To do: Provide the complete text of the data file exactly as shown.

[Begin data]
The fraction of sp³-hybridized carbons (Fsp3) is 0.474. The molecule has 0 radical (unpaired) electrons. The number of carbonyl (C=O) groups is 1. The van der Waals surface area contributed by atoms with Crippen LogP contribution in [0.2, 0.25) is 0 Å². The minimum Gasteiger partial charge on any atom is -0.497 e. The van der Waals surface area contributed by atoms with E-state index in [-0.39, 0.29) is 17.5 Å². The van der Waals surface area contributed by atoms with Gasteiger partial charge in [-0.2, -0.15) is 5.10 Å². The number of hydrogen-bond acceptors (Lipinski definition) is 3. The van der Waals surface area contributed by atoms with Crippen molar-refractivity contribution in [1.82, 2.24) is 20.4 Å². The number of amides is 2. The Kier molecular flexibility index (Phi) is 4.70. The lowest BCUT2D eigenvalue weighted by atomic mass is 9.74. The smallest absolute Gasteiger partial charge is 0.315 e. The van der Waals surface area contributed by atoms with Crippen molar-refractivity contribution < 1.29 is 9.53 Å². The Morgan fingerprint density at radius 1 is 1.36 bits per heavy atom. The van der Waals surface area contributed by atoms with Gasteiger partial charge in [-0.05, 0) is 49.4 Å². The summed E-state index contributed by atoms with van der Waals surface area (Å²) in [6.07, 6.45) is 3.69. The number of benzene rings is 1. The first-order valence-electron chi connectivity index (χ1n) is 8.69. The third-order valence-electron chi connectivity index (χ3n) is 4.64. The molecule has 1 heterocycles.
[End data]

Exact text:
The fraction of sp³-hybridized carbons (Fsp3) is 0.474. The molecule has 0 radical (unpaired) electrons. The number of carbonyl (C=O) groups is 1. The van der Waals surface area contributed by atoms with Crippen LogP contribution in [0.2, 0.25) is 0 Å². The minimum Gasteiger partial charge on any atom is -0.497 e. The van der Waals surface area contributed by atoms with E-state index in [-0.39, 0.29) is 17.5 Å². The van der Waals surface area contributed by atoms with Gasteiger partial charge in [-0.2, -0.15) is 5.10 Å². The number of hydrogen-bond acceptors (Lipinski definition) is 3. The van der Waals surface area contributed by atoms with Crippen molar-refractivity contribution in [1.82, 2.24) is 20.4 Å². The number of amides is 2. The Kier molecular flexibility index (Phi) is 4.70. The lowest BCUT2D eigenvalue weighted by atomic mass is 9.74. The smallest absolute Gasteiger partial charge is 0.315 e. The van der Waals surface area contributed by atoms with Crippen molar-refractivity contribution < 1.29 is 9.53 Å². The Morgan fingerprint density at radius 1 is 1.36 bits per heavy atom. The van der Waals surface area contributed by atoms with Gasteiger partial charge in [-0.05, 0) is 49.4 Å². The summed E-state index contributed by atoms with van der Waals surface area (Å²) in [6.07, 6.45) is 3.69. The number of benzene rings is 1. The first-order valence-electron chi connectivity index (χ1n) is 8.69. The third-order valence-electron chi connectivity index (χ3n) is 4.64. The molecule has 1 heterocycles.